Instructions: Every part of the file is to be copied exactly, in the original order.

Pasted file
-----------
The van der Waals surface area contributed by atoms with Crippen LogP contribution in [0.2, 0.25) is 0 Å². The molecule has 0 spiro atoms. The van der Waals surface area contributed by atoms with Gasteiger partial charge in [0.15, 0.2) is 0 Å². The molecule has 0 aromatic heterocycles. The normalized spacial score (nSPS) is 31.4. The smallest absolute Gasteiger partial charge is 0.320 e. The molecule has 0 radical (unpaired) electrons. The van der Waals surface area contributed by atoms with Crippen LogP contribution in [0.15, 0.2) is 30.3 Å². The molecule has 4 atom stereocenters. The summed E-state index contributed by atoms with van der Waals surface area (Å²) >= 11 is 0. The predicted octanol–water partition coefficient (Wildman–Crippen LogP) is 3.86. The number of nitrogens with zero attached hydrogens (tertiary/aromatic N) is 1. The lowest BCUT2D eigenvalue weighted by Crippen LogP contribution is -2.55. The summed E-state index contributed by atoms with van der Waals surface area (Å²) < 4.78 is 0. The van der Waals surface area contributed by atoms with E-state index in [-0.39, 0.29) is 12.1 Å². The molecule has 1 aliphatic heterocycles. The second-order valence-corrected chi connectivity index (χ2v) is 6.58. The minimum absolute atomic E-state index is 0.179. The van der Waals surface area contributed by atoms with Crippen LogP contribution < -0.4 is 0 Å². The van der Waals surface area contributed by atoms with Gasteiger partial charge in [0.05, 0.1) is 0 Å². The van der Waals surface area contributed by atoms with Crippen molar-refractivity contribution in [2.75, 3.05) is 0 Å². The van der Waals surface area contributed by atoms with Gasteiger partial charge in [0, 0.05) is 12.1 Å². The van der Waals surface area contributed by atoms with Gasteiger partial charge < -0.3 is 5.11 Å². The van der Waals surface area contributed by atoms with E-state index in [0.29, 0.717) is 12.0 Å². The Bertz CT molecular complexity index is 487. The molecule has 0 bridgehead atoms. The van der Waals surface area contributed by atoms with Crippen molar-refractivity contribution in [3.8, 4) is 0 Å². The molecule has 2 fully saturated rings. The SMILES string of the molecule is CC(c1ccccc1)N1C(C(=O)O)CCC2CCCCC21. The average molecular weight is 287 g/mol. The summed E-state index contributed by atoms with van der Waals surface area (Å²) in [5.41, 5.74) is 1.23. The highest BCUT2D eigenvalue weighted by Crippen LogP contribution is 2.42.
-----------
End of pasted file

The van der Waals surface area contributed by atoms with Crippen LogP contribution in [0.2, 0.25) is 0 Å². The molecule has 0 spiro atoms. The van der Waals surface area contributed by atoms with Gasteiger partial charge in [0.15, 0.2) is 0 Å². The molecule has 0 aromatic heterocycles. The normalized spacial score (nSPS) is 31.4. The smallest absolute Gasteiger partial charge is 0.320 e. The molecule has 0 radical (unpaired) electrons. The van der Waals surface area contributed by atoms with Crippen LogP contribution in [0.15, 0.2) is 30.3 Å². The molecule has 4 atom stereocenters. The summed E-state index contributed by atoms with van der Waals surface area (Å²) >= 11 is 0. The predicted octanol–water partition coefficient (Wildman–Crippen LogP) is 3.86. The number of nitrogens with zero attached hydrogens (tertiary/aromatic N) is 1. The lowest BCUT2D eigenvalue weighted by Crippen LogP contribution is -2.55. The summed E-state index contributed by atoms with van der Waals surface area (Å²) < 4.78 is 0. The van der Waals surface area contributed by atoms with E-state index in [-0.39, 0.29) is 12.1 Å². The molecule has 1 aliphatic heterocycles. The second-order valence-corrected chi connectivity index (χ2v) is 6.58. The minimum absolute atomic E-state index is 0.179. The van der Waals surface area contributed by atoms with Crippen LogP contribution < -0.4 is 0 Å². The van der Waals surface area contributed by atoms with Gasteiger partial charge in [0.05, 0.1) is 0 Å². The van der Waals surface area contributed by atoms with Crippen molar-refractivity contribution in [2.75, 3.05) is 0 Å². The van der Waals surface area contributed by atoms with Gasteiger partial charge in [0, 0.05) is 12.1 Å². The van der Waals surface area contributed by atoms with Gasteiger partial charge < -0.3 is 5.11 Å². The van der Waals surface area contributed by atoms with E-state index in [0.29, 0.717) is 12.0 Å². The Bertz CT molecular complexity index is 487. The molecule has 0 bridgehead atoms. The van der Waals surface area contributed by atoms with Crippen molar-refractivity contribution in [3.8, 4) is 0 Å². The molecule has 2 fully saturated rings. The SMILES string of the molecule is CC(c1ccccc1)N1C(C(=O)O)CCC2CCCCC21. The average molecular weight is 287 g/mol. The summed E-state index contributed by atoms with van der Waals surface area (Å²) in [5.41, 5.74) is 1.23. The highest BCUT2D eigenvalue weighted by Crippen LogP contribution is 2.42.